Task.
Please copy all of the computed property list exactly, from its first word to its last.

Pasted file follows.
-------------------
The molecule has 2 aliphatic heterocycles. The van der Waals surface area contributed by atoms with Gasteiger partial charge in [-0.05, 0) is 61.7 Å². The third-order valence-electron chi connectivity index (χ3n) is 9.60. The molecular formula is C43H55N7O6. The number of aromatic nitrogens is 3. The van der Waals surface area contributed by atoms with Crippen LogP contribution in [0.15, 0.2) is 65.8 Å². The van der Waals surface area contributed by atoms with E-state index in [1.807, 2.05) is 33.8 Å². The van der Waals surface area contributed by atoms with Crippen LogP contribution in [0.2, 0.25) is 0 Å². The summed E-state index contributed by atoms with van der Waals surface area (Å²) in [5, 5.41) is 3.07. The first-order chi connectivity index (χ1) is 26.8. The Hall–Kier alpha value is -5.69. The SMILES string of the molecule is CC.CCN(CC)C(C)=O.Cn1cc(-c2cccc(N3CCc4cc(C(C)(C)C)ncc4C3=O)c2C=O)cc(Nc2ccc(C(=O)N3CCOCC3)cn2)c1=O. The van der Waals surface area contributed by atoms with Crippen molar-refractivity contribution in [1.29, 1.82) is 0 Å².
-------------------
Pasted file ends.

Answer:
The molecule has 2 aliphatic heterocycles. The van der Waals surface area contributed by atoms with Gasteiger partial charge in [-0.05, 0) is 61.7 Å². The third-order valence-electron chi connectivity index (χ3n) is 9.60. The molecular formula is C43H55N7O6. The number of aromatic nitrogens is 3. The van der Waals surface area contributed by atoms with Crippen LogP contribution in [0.15, 0.2) is 65.8 Å². The van der Waals surface area contributed by atoms with E-state index in [1.807, 2.05) is 33.8 Å². The van der Waals surface area contributed by atoms with Crippen LogP contribution in [0.2, 0.25) is 0 Å². The summed E-state index contributed by atoms with van der Waals surface area (Å²) in [5, 5.41) is 3.07. The first-order chi connectivity index (χ1) is 26.8. The Hall–Kier alpha value is -5.69. The SMILES string of the molecule is CC.CCN(CC)C(C)=O.Cn1cc(-c2cccc(N3CCc4cc(C(C)(C)C)ncc4C3=O)c2C=O)cc(Nc2ccc(C(=O)N3CCOCC3)cn2)c1=O. The van der Waals surface area contributed by atoms with Crippen molar-refractivity contribution in [1.29, 1.82) is 0 Å².